Mervin Rediger, 82, of Bloomer, passed away on Tuesday, June 12, 2018, at Colfax Health & Rehabilitation Center in Colfax.
Mervin Rediger was born on an exceptionally hot day, the 21st of May 1936, to Amanda Berg and George Rediger. He was the baby, the youngest of seven, and his mother commented that Mervin was “a good boy.” Mervin attended grades 1-8 at the Auburn Country School not far from his parent’s farm; later, the school bus took him to Bloomer High School. Mervin had to rise early and help with barn chores. There were no showers in those days, and he carried “the essence” of the barn with him. To many classmates, it defined him.
After high school, Mervin enlisted in the Army and served for three years. Military Service proved a real learning experience. He often spoke of his pride in being the driver for his commanding Colonel; he also deployed to the Marshall Islands where he served as a clerk typist.
Upon his discharge from the Army, Mervin moved back to Bloomer and lived with his folks. He worked at Stelters Feed Mill, Frank’s Grocery Store, hauled can milk, and drove school bus. In 1959, Mervin met and married the girl across the street, Carole Rufledt. His brother Arnold persuaded him to purchase Arnold’s father-in-law’s farm; Mervin and Carole labeled their new home “Rediger’s Rolling Acres.” While the farmstead resembled The Little House on the Prairie – it was quite primitive – Mervin was ambitious and made many improvements, which included building an entirely new house in 1980. He truly was a Hero to his three daughters, Kim, Jackie, and Cindy. A lasting gift to his girls was his incredible work ethic.
The arrival of grandchildren was a significant blessing for Mervin and Carole. Early on, their eldest grandson heard the horn of Mervin’s tractor and began addressing them as Grandma & Grandpa “Beep”. This beloved nickname continues by all grandchildren to this very day, even in written correspondence and mail.
Mervin loved spending time with family and friends. He especially enjoyed snowmobiling, fishing, and hunting, and he took six trips out west hunting. After the girls grew up, Mervin and Carole traveled frequently all over Wisconsin and Minnesota. A trip to Washington, DC, and another to Yellowstone and the Grand Tetons were some of the highlights of the empty nester years.
Mervin was a true handy man with a passion for woodworking. Over the years, he made several lasting treasures for family and friends. As an example, he created a couple of “jitneys” for his grandchildren and a neighbor; these modified barrel-trailers could be towed by a riding lawn mower proving great fun for all. His creations were always exceptional, the work of a real craftsman.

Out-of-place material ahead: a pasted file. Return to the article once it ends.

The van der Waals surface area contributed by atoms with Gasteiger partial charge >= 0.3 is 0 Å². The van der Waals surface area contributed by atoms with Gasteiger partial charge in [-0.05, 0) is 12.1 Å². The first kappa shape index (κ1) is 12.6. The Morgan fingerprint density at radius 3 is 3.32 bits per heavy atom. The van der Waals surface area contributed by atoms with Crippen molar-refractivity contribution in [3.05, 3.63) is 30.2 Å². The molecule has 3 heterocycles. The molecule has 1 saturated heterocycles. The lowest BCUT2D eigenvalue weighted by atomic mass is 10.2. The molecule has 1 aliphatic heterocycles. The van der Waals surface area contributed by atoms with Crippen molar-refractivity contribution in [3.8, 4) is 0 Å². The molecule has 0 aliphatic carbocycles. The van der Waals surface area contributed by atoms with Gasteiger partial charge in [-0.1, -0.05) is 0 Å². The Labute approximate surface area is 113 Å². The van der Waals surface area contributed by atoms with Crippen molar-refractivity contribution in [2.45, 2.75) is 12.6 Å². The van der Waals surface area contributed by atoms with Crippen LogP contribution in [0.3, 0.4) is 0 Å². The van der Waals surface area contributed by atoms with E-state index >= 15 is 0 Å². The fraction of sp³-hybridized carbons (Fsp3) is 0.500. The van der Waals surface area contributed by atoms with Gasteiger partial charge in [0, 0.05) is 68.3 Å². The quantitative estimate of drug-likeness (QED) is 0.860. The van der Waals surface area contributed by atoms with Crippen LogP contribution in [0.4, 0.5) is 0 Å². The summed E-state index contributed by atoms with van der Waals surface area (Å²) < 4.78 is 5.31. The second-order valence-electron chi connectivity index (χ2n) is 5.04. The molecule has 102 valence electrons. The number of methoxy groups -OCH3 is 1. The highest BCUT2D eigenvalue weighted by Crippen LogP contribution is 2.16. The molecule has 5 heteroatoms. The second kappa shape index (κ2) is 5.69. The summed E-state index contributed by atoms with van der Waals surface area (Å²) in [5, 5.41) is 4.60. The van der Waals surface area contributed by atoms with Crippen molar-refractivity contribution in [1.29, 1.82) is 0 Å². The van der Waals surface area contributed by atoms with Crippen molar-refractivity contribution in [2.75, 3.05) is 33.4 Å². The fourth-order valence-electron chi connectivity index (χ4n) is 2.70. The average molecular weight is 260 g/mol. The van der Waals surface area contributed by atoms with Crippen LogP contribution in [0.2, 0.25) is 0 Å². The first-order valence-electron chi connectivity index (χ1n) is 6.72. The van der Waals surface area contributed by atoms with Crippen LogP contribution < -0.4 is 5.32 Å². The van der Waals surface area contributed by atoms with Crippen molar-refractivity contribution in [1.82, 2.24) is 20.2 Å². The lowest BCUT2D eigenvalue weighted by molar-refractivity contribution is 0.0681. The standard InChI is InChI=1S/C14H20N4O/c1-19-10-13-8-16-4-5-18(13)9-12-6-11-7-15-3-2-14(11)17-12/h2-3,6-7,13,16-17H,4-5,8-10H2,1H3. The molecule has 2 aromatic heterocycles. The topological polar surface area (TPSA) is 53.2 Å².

Mervin served on the church council at St. Paul’s Lutheran Church and on the Auburn Town Board for many years. He was an excellent dairy farmer and raised beef for several years after the dairy herd was sold in 2000. Mervin was a zealous advocate of the John Deere brand, especially John Deere tractors. One of his two snowmobiles was manufactured by John Deere, and his homemade jitney trailers were proudly painted John Deere Green.
While he was not a large man, Mervin was exceptionally tough. In 1994, Mervin fell in the barn and fractured his knee cap. His surgeon stated “It’s a very grave injury,” wired the knee cap together and told Mervin, “It’s up to God and you.” Facing a distinct possibility of permanent disability, Mervin got about the business of healing and fully recovered after many long months of rehabilitation. Mervin and Carole were so thankful to all the friends and family that helped manage the farm and assist the family during Mervin’s recovery, especially Paul Leverance of Agribility.
It was Paul who recommended a John Deere Gator to enable Mervin to continue farming after his injury. The gator proved a cherished component of Mervin and Carole’s life during their last years farming and into retirement. Almost daily (and weather permitting), Mervin and Carole took Gator rides through the fields and woods of their scenic farm, a simple but wonderful pleasure.
Mervin experienced many health concerns over the years and faced his toughest challenge when diagnosed with Alzheimer’s. Due to the impact of this dreadful disease, in 2009, Mervin and Carole left their beloved Rediger’s Rolling Acres and moved into the city of Bloomer. In 2010, Mervin moved to The Colfax Memory Center. For a period of time, Mervin and his brother Robert were able to share a room. The entire staff at the Memory Center are wonderful – Carole refers to them as “Angels” – and Mervin’s family is incredibly thankful for the excellent level of care he received during his final years. The Long Good-bye lasted until June 12th, 2018.
Mervin is survived by his wife, Carole; daughters, Kim (Steve) Siverling, Jackie (Gordy) Lewis, and Cindy Daleiden-Rediger; grandchildren, Jared (Vanessa) Siverling, Emilie, Sarah, and Bryce Siverling, Travis Schultz, and Luke (Aliana) Daleiden-Rediger; sister, Delorus Pauling; and many nieces and nephews.
Mervin was preceded in death by his parents, George and Amanda; brothers, Delbert, Arnold, and Robert Rediger; and sisters, Velna Oldenberg and Mavis Steinmetz.
A private family inurnment will be held at the Northern Wisconsin Veterans Memorial Cemetery in Spooner. A Memorial Service will be held in 2019 when Mervin’s grandson returns from an overseas military deployment.
In lieu of flowers, the family requests memorial donations made in Mervin’s name to Colfax Health & Rehabilitation Center, 110 Park Dr., Colfax, WI 54724; or the Alzheimer’s Foundation of America, 322 8th Avenue, 7th Floor, New York, NY 10001. The Alzheimer’s Foundation of America also accepts donations online at https://alzfdn.org/support-us/donate/
Schriver-Thompson Funeral Home & Chippewa Valley Cremation Services in Bloomer is serving the family. To offer online condolences please visit, www.thompsonfuneralhome.com.